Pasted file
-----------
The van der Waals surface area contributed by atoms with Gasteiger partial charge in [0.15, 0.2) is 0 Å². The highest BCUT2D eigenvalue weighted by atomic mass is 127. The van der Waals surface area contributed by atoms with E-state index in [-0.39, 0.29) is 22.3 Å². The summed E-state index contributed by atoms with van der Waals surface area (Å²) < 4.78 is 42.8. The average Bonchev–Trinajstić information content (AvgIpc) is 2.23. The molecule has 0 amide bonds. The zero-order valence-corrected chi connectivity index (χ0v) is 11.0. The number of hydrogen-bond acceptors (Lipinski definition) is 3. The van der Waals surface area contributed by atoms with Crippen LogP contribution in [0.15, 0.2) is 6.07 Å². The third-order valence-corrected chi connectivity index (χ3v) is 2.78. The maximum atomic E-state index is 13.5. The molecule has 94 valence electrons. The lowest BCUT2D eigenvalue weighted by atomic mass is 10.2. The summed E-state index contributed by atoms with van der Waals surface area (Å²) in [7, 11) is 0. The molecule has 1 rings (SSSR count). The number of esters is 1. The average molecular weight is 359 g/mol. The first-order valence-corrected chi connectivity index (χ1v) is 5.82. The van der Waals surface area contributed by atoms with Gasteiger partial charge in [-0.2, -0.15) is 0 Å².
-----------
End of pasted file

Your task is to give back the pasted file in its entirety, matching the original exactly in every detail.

The van der Waals surface area contributed by atoms with Gasteiger partial charge in [0.15, 0.2) is 0 Å². The highest BCUT2D eigenvalue weighted by atomic mass is 127. The van der Waals surface area contributed by atoms with E-state index in [-0.39, 0.29) is 22.3 Å². The summed E-state index contributed by atoms with van der Waals surface area (Å²) < 4.78 is 42.8. The average Bonchev–Trinajstić information content (AvgIpc) is 2.23. The molecule has 0 amide bonds. The zero-order valence-corrected chi connectivity index (χ0v) is 11.0. The number of hydrogen-bond acceptors (Lipinski definition) is 3. The van der Waals surface area contributed by atoms with Crippen LogP contribution in [0.15, 0.2) is 6.07 Å². The third-order valence-corrected chi connectivity index (χ3v) is 2.78. The maximum atomic E-state index is 13.5. The molecule has 94 valence electrons. The lowest BCUT2D eigenvalue weighted by atomic mass is 10.2. The summed E-state index contributed by atoms with van der Waals surface area (Å²) in [7, 11) is 0. The molecule has 1 rings (SSSR count). The number of esters is 1. The average molecular weight is 359 g/mol. The first-order valence-corrected chi connectivity index (χ1v) is 5.82. The van der Waals surface area contributed by atoms with Gasteiger partial charge in [-0.2, -0.15) is 0 Å².